Last year, Adams was floored to get a handwritten note from patrons who wanted to thank her for keeping the BBT going. “Though we can’t come, because of Covid, we wanted to know that we appreciated you,” she said, quoting the note, which included a $3,000 check. “I literally fell to my knees and started sobbing, because that got me through the next couple months. You just never know who is going to think of you that way, and it’s very much like Shelley telling Jacqueline to give Lora a call.
“I had no idea Jacqueline would come into my life that way,” Adams said. “For anyone to say, I’m going to do something for you is like a minor miracle. Then as I was watching her go through the process with
‘Newsies,’ I think she can handle directing and I’m gonna be right here.”
Isaacson made some major changes in scene-change music from the original “Murder in Green Meadows” script. “I was listening to it and it just didn’t fit my vision of what was happening on stage,” she said. “It didn’t fit the energy, the vibe, the mood.”
Every rehearsal, the new director said she learns something new from her veteran actors.
“I truly believe what I do on the technical side strengthens what I do on stage, and what I do on stage strengthens what I do on the stage,” Isaacson said. “There are so many long monologues in this show that the characters absolutely nail, and that’s because of the rhythm, tone and emotion they are doing a rollercoaster with. Doing genuine, human dialogue is hard.”
“The timing is beautiful when they get it right,” she said. “I’m excited for them, proud of them. They’re proud of themselves. I leave knowing that A) I helped create that, and B) that’s what that should look like on stage. When I’m an actor, that’s what I want. I learn something new every day.”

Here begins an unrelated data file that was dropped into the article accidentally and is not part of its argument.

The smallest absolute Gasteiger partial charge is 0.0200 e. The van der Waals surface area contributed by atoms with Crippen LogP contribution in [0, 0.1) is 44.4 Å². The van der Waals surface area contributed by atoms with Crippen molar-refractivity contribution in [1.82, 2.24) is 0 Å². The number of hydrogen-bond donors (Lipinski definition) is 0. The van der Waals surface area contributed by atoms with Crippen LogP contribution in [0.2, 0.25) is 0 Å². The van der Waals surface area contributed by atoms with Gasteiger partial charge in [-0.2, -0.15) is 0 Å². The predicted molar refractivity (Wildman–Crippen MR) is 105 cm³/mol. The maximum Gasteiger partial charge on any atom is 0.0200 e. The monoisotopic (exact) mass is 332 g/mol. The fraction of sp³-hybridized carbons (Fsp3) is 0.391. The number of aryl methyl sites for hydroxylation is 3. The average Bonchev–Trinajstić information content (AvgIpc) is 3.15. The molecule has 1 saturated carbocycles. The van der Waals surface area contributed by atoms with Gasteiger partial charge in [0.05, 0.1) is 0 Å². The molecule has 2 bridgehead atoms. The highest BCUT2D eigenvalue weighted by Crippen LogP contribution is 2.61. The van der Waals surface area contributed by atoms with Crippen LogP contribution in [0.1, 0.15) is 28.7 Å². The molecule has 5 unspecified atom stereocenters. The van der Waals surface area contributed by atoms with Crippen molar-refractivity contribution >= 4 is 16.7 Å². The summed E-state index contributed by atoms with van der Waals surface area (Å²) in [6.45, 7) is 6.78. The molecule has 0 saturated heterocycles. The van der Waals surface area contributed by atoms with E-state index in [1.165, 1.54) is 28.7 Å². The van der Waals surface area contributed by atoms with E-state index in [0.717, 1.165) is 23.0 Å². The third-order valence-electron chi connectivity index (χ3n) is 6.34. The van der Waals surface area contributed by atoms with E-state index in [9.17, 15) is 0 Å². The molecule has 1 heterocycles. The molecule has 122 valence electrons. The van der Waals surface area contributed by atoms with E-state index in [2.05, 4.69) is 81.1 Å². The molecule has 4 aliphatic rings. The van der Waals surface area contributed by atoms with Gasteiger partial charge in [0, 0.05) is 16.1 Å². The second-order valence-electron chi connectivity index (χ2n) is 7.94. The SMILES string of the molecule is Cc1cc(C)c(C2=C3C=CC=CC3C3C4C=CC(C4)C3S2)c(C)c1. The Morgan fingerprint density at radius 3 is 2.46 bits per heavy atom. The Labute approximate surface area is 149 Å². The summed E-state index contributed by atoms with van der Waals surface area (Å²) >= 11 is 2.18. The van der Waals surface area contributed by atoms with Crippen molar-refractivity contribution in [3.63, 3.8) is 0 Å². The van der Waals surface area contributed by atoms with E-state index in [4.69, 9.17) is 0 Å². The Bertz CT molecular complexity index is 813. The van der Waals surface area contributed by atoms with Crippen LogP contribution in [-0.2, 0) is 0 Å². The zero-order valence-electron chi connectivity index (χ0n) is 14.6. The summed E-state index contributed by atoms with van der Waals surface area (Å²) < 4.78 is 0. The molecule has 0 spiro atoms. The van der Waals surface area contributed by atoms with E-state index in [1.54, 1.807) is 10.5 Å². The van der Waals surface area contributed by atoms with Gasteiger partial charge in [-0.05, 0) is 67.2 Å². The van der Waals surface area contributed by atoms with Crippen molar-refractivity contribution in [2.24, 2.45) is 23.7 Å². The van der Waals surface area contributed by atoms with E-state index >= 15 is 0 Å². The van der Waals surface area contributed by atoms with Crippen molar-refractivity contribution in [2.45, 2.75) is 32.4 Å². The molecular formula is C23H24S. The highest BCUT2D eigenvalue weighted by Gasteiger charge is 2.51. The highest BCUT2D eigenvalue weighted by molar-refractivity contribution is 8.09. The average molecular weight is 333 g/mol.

In the script, the set calls for a great room with a kitchen, and the BBT set is very warm (earth-toned), upscale, homey, and with no kitchen
visible. Adams borrowed some nice pieces from her own home and bought a sofa. One painting (at left) was done by Q-C theater veteran Sara Wegener and a big artwork in the middle is from Pier One. “I wanted pieces that didn’t look like we got them from Goodwill,” Adams said of the set. “When you’ve got to do a room that looks like someone has spent some money in it, that was the idea.”
Set design was done by Adams with construction by her husband, veteran set builder Michael Kopriva. Isaacson said the tone of the unsettling story is like the films “American Psycho” and “American Beauty,” with the time period around the year 2000.
“You’re going to come in and be on the edge of your seat,” she said.
The actors have been vaccinated and will not wear face masks. Audience members who are vaccinated do not have to (though are encouraged to), and those unvaccinated must wear a mask, Adams said. “It would be lovely if we had full capacity, but the truth of the matter is, people are a little nervous about coming in, so we’re not looking at huge audiences, regardless. I wish it was the case, but people are definitely being a little cautious.”
The show will run Aug. 19 to Aug. 28, and Thursday night tickets are $13, all other performances $16. Performances are all at 7:30 p.m., except Sundays at 2 p.m. For more information, visit theblackboxtheatre.com.